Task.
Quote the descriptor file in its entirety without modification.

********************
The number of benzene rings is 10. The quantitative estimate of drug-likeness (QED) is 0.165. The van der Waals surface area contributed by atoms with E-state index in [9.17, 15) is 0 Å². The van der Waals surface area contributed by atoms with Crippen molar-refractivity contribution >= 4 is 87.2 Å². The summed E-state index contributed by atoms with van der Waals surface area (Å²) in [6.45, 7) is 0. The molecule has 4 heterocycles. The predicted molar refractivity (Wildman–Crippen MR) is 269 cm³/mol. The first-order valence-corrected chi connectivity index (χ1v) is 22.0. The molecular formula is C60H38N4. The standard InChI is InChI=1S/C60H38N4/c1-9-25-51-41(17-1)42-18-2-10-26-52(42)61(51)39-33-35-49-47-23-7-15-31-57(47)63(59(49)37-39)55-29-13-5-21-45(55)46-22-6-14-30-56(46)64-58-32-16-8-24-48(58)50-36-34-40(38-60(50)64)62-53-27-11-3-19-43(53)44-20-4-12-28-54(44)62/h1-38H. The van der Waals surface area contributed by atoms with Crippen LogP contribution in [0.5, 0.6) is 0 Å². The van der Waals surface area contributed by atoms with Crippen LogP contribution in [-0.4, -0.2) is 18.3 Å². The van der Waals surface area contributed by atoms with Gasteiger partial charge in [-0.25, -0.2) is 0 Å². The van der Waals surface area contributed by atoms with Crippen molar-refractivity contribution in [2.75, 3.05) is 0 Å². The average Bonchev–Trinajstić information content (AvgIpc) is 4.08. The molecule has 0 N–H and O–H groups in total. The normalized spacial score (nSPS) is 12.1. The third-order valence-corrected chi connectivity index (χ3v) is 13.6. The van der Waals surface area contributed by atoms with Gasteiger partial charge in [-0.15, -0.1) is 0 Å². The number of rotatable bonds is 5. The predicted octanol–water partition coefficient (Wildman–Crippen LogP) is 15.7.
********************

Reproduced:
The number of benzene rings is 10. The quantitative estimate of drug-likeness (QED) is 0.165. The van der Waals surface area contributed by atoms with E-state index in [9.17, 15) is 0 Å². The van der Waals surface area contributed by atoms with Crippen molar-refractivity contribution >= 4 is 87.2 Å². The summed E-state index contributed by atoms with van der Waals surface area (Å²) in [6.45, 7) is 0. The molecule has 4 heterocycles. The predicted molar refractivity (Wildman–Crippen MR) is 269 cm³/mol. The first-order valence-corrected chi connectivity index (χ1v) is 22.0. The molecular formula is C60H38N4. The standard InChI is InChI=1S/C60H38N4/c1-9-25-51-41(17-1)42-18-2-10-26-52(42)61(51)39-33-35-49-47-23-7-15-31-57(47)63(59(49)37-39)55-29-13-5-21-45(55)46-22-6-14-30-56(46)64-58-32-16-8-24-48(58)50-36-34-40(38-60(50)64)62-53-27-11-3-19-43(53)44-20-4-12-28-54(44)62/h1-38H. The van der Waals surface area contributed by atoms with Crippen LogP contribution in [0.5, 0.6) is 0 Å². The van der Waals surface area contributed by atoms with Crippen LogP contribution in [-0.4, -0.2) is 18.3 Å². The van der Waals surface area contributed by atoms with Gasteiger partial charge in [-0.25, -0.2) is 0 Å². The van der Waals surface area contributed by atoms with Crippen molar-refractivity contribution in [2.75, 3.05) is 0 Å². The average Bonchev–Trinajstić information content (AvgIpc) is 4.08. The molecule has 0 N–H and O–H groups in total. The normalized spacial score (nSPS) is 12.1. The third-order valence-corrected chi connectivity index (χ3v) is 13.6. The van der Waals surface area contributed by atoms with Gasteiger partial charge in [-0.15, -0.1) is 0 Å². The number of rotatable bonds is 5. The predicted octanol–water partition coefficient (Wildman–Crippen LogP) is 15.7.